Douglas Ollivant delineated the problems created by corruption in Iraq and explained how to reduce corruption.

Chris Mirasola summarized the legal battle for the release of the Trump administration’s legal justification for U.S. airstrikes in Syria last April. Justin Florence and Allison Murphy argued that the government should release the memo explaining this justification.

William Ford posted the Fourth Circuit’s ruling against President Trump’s travel ban in IRAP v. Trump. Peter Marguiles argued that the Fourth Circuit’s decision demonstrates that those challenging the travel ban face serious obstacles to success at the Supreme Court level.

Robert Chesney argued that captured Islamic State foreign fighters Alexanda Kotey and El Shaffee Elsheikh should be brought to the U.S. to stand trial.

Nora Ellingsen and Benjamin Wittes reported that career officials at the Justice Department did not support President Trump’s false claim that the “vast majority of individuals convicted of terrorism and terrorism-related offense since 9/11 came here from outside of our country” based on documents obtained under the Freedom of Information Act.

In military commissions news, Coleman Saunders summarized the proceedings in the al-Iraqi trial from Jan. 30 to Feb. 4, and Sarah Grant covered the proceedings from Feb. 5-13.

Asher Susser contended that the Israeli-Palestinian conflict is often explained using a selective account of events and facts and specifically took on two recent articles in the New York Review of Books.

Ford shared the livestreams of and prepared testimonies from Wednesday’s House and Senate hearings on foreign policy and national security.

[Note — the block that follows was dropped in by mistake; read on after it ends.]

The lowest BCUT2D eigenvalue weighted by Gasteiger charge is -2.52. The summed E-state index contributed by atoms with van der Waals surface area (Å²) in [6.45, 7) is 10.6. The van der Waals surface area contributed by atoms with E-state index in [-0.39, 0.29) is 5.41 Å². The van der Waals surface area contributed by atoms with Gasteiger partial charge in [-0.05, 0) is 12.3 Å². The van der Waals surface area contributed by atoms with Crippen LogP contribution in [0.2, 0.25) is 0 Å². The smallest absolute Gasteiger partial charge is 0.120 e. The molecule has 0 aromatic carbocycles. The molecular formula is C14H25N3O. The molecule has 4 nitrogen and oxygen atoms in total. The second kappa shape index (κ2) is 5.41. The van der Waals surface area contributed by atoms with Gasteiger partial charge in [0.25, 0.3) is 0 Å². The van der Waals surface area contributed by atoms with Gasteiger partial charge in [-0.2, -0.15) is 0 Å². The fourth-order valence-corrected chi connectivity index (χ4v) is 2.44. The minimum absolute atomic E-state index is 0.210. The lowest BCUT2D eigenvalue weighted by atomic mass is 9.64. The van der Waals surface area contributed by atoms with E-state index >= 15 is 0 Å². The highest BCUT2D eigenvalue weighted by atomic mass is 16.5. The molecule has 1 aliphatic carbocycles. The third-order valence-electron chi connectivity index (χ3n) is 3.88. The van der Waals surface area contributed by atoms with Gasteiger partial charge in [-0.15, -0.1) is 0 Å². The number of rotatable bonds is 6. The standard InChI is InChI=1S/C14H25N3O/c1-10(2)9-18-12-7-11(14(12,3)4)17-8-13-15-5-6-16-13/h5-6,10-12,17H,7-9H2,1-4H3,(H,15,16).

Robert Chesney and Steve Vladeck shared this week's National Security Law Podcast, in which the two discuss, among other things, Rachel Brand’s departure from the Justice Department, military commissions, and the case of two former British nationals who became ISIS fighters.

Megan Reiss discussed Moldova’s new law banning broadcasts from Russian news stations and pondered how the U.S. and its allies can strengthen anti-Russian propaganda campaigns in Eastern Europe.

Masahiro Kurosaki offered four observations regarding a scenario in which North Korea launches an unarmed missile into Japanese sovereign territory as part of a missile test.

Derek Grossman examined whether President Trump is getting the most out of his Daily Brief.

Kahn shared the Lawfare Podcast, a recording of David Frum’s Feb. 7 panel discussion with Elaine Kamarck, Jonathan Rauch, and Benjamin Wittes about his new book “Trumpocracy: The Corruption of the American Public.”

Josh Blackman shared his thoughts on the meaning of judicial resistance in the Trump administration. In a follow-up piece, he argued that recent judicial decisions on Trump administration policy show that the judiciary has determined how to equilibrate between the legal resistance and the president.

Kahn posted the Lawfare Podcast, a recording of Chuck Rosenberg’s talk on value-based leadership to law students at the University of Virginia.

Jeremy Rabkin reviewed Niall Ferguson’s new book, “The Square and the Tower, Networks and Power, From the Freemasons to Facebook.”

Craig Forcese and Kent Roach shared the first article in a series on the powers of the Canadian Security Intelligence Service and possible changes to it.

And that was the week that was.

William Ford is an impact associate at Protect Democracy. He previously was an appellate litigation fellow in the New York Attorney General's Office and a research intern at Lawfare. He holds a bachelor's degree with honors from the College of the Holy Cross.